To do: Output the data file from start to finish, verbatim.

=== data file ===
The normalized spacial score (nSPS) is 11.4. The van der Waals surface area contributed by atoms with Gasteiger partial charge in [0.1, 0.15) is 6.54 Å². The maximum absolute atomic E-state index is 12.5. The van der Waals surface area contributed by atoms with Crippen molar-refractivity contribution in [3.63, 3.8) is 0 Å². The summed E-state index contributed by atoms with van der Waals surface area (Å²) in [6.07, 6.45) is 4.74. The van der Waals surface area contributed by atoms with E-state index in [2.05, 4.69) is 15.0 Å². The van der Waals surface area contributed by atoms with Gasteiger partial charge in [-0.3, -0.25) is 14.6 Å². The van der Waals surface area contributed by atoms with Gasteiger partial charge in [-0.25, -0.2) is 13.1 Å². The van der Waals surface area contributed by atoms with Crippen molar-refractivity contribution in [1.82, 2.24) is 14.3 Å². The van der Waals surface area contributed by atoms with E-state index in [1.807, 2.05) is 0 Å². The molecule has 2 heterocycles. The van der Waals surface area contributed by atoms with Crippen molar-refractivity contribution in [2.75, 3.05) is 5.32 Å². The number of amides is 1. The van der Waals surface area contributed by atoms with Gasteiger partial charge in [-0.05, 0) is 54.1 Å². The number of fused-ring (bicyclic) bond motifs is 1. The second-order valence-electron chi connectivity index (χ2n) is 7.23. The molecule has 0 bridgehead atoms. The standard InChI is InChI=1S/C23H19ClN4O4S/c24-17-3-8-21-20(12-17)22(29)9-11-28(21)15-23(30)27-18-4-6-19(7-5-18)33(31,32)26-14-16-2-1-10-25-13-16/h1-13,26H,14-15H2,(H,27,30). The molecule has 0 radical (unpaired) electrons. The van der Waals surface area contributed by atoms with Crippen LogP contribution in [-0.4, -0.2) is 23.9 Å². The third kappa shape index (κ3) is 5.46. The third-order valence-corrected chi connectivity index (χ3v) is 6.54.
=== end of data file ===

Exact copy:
The normalized spacial score (nSPS) is 11.4. The van der Waals surface area contributed by atoms with Gasteiger partial charge in [0.1, 0.15) is 6.54 Å². The maximum absolute atomic E-state index is 12.5. The van der Waals surface area contributed by atoms with Crippen molar-refractivity contribution in [3.63, 3.8) is 0 Å². The summed E-state index contributed by atoms with van der Waals surface area (Å²) in [6.07, 6.45) is 4.74. The van der Waals surface area contributed by atoms with E-state index in [2.05, 4.69) is 15.0 Å². The van der Waals surface area contributed by atoms with Gasteiger partial charge in [-0.3, -0.25) is 14.6 Å². The van der Waals surface area contributed by atoms with Gasteiger partial charge in [-0.25, -0.2) is 13.1 Å². The van der Waals surface area contributed by atoms with Crippen molar-refractivity contribution in [1.82, 2.24) is 14.3 Å². The van der Waals surface area contributed by atoms with E-state index in [1.807, 2.05) is 0 Å². The molecule has 2 heterocycles. The van der Waals surface area contributed by atoms with Crippen molar-refractivity contribution in [2.75, 3.05) is 5.32 Å². The number of amides is 1. The van der Waals surface area contributed by atoms with Gasteiger partial charge in [-0.05, 0) is 54.1 Å². The number of fused-ring (bicyclic) bond motifs is 1. The second-order valence-electron chi connectivity index (χ2n) is 7.23. The molecule has 0 bridgehead atoms. The standard InChI is InChI=1S/C23H19ClN4O4S/c24-17-3-8-21-20(12-17)22(29)9-11-28(21)15-23(30)27-18-4-6-19(7-5-18)33(31,32)26-14-16-2-1-10-25-13-16/h1-13,26H,14-15H2,(H,27,30). The molecule has 0 radical (unpaired) electrons. The van der Waals surface area contributed by atoms with Crippen LogP contribution in [-0.4, -0.2) is 23.9 Å². The third kappa shape index (κ3) is 5.46. The third-order valence-corrected chi connectivity index (χ3v) is 6.54.